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Scott Kelby's Editing Essentials: How to Develop Your Photos in Adobe Lightroom CC

Intimidated by Lightroom's Develop module? Don't be. Scott Kelby shows you how to manipulate all of those scary-looking buttons, checkboxes, and sliders to improve your hard-to-fix photos, in this excerpt from The Adobe Photoshop Lightroom CC Book for Digital Photographers.
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Photo by Scott Kelby | Exposure: 1/60 sec | Focal Length: 70mm | Aperture Value: f/5.6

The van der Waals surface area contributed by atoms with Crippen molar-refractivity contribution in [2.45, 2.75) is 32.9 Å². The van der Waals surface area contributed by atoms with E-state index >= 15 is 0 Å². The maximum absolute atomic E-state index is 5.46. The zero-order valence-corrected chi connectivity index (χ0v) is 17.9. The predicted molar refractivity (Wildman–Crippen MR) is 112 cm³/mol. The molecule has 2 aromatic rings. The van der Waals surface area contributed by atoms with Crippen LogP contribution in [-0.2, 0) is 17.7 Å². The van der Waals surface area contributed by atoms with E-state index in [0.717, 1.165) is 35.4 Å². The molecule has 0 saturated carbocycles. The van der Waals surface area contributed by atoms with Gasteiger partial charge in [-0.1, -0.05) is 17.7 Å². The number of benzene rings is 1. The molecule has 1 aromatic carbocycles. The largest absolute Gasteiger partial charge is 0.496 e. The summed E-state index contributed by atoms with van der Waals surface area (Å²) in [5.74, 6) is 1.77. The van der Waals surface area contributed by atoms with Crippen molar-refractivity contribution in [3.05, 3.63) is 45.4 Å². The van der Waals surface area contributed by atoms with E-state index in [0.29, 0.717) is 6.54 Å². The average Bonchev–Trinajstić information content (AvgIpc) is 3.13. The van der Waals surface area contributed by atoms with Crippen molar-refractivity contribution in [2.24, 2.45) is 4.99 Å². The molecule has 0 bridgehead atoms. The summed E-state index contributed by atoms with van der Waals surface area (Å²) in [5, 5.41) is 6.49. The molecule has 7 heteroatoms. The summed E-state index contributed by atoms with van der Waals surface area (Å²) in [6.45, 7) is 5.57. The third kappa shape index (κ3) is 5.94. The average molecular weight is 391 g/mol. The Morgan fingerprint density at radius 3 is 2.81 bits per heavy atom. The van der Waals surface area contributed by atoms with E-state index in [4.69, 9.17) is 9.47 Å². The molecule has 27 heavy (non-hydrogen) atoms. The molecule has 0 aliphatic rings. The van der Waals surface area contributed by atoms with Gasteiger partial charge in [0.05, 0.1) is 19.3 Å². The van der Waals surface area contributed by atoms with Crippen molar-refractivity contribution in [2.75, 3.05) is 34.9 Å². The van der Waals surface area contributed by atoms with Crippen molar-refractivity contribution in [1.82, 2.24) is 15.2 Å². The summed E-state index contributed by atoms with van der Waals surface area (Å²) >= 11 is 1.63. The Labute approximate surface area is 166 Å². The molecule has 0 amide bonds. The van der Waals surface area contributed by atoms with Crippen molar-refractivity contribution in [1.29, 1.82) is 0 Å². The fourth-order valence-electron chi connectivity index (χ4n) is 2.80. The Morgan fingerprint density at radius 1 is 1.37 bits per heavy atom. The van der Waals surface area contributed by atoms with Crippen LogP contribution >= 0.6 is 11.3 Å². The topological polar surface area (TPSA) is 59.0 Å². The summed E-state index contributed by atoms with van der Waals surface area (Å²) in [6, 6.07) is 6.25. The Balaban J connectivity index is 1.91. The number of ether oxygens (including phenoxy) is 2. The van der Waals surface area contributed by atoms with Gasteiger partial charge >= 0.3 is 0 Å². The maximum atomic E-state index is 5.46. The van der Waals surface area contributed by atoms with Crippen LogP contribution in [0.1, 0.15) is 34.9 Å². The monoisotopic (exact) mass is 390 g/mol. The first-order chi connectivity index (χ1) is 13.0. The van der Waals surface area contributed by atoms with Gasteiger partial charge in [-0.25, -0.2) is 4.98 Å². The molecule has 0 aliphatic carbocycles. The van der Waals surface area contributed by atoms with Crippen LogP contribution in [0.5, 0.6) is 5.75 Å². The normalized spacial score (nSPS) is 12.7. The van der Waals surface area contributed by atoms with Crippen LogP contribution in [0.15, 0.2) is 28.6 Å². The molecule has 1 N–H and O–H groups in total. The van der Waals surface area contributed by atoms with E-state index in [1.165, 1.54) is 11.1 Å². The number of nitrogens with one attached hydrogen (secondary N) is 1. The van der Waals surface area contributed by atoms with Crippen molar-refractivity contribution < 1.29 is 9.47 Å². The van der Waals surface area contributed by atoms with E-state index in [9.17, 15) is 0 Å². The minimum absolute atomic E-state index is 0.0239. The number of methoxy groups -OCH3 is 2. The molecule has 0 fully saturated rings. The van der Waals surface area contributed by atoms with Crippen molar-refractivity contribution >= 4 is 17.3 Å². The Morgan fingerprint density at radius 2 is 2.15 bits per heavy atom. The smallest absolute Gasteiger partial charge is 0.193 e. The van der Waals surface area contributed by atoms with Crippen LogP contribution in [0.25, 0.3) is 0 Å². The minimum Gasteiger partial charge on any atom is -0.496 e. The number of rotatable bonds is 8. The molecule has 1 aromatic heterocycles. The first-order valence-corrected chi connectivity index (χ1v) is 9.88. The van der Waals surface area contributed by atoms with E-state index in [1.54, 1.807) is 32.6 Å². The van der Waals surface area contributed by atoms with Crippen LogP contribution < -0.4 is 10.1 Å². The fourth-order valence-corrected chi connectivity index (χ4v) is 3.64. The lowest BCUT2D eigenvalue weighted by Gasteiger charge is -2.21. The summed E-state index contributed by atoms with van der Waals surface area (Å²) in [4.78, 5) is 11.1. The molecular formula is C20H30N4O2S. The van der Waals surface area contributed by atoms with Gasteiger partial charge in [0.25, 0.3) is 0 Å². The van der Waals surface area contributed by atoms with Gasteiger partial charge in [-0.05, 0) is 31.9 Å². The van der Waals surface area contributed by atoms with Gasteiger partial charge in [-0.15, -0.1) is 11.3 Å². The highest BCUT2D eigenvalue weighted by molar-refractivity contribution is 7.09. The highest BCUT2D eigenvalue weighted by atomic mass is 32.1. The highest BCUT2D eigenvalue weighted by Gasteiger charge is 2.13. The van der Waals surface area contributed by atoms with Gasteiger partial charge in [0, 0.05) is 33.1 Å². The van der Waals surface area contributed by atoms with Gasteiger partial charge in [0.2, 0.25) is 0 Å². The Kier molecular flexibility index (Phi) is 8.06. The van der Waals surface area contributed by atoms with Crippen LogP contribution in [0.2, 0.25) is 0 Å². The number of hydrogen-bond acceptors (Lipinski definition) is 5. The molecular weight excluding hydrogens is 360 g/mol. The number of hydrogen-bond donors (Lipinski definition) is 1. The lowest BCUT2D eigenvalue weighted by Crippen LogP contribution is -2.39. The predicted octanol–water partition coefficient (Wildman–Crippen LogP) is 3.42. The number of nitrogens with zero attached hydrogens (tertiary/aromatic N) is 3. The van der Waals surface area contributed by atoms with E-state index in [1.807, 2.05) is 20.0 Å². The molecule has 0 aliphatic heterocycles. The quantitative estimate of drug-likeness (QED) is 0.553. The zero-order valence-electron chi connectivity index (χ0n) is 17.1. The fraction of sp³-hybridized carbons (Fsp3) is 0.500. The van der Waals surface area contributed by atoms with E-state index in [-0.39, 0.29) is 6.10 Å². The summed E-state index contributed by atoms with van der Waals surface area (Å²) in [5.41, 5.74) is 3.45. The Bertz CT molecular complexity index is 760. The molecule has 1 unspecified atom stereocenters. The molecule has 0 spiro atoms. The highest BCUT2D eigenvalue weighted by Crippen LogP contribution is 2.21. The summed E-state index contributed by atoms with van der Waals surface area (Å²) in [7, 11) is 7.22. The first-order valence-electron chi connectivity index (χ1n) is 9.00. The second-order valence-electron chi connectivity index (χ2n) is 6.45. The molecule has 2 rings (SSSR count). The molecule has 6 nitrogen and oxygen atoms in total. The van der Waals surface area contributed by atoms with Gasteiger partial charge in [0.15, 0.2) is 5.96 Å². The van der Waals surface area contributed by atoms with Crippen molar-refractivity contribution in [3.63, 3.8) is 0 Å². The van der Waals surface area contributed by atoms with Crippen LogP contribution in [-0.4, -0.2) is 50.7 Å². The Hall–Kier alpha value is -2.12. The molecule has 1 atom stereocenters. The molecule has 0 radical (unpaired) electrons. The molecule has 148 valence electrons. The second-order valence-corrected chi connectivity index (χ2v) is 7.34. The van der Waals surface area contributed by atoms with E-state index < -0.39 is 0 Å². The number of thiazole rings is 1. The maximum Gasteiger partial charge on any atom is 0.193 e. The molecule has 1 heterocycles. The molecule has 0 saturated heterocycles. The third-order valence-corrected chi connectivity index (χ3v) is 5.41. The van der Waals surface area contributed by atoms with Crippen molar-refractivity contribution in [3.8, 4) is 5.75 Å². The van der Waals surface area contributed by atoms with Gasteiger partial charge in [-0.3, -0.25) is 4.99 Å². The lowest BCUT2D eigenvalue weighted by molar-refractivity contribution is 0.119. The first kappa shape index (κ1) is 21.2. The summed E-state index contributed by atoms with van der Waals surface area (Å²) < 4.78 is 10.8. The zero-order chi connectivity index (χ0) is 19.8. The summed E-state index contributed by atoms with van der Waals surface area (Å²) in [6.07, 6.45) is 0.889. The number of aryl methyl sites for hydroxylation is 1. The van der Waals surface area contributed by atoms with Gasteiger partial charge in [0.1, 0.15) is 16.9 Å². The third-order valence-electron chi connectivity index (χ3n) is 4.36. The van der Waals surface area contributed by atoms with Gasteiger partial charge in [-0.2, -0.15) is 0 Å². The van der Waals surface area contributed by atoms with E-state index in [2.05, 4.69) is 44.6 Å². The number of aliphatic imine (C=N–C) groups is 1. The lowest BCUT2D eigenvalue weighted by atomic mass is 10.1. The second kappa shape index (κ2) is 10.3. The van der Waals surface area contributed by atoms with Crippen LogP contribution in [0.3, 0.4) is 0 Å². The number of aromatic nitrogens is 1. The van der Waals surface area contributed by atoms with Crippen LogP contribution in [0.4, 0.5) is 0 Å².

I kinda like that subhead above—How to Develop Your Photos—because even though it sounds like a direct reference to Lightroom’s Develop module, the name of that module itself is a direct reference to what we used to do in the darkroom—develop our prints. Of course, this chapter isn’t about prints, which pretty much throws that whole line of thought out the window, but we’re not going to look that closely at things like that (or grammar, spelling, or ending sentences with a preposition), because instead we’re going to bask in the fact that now we can develop our photos without having to mix dangerous chemicals. Now, of course, back in the old days (which was only about 10 years ago), we didn’t realize these chemicals were dangerous, so we’d be in the darkroom, developing some T-MAX P3200, and somebody would get thirsty, so we’d just take a big swig of some Hypo Clearing Agent (which was a chemical we used to remove the fixing agent from fiber-based paper, but doggone it if that stuff didn’t taste just like Welch’s grape juice, so we’d usually finish off a bag or two before coming out and grabbing a Reuben and a bag of Doritos). Anyway, it seemed like a pretty good idea at the time, but then my darkroom buddy Frank got this huge goiter in the shape of the Transamerica building, so we backed off on the Hypo Clear, and just stuck to chugging the Indicator Stop Bath (we loved those little salmon-colored bottles. We’d keep ‘em in the fridge and even take them on picnics). Anyway, that was a different time. Now we know better, and so we stick to chain smoking and strutting around in our asbestos photo vests.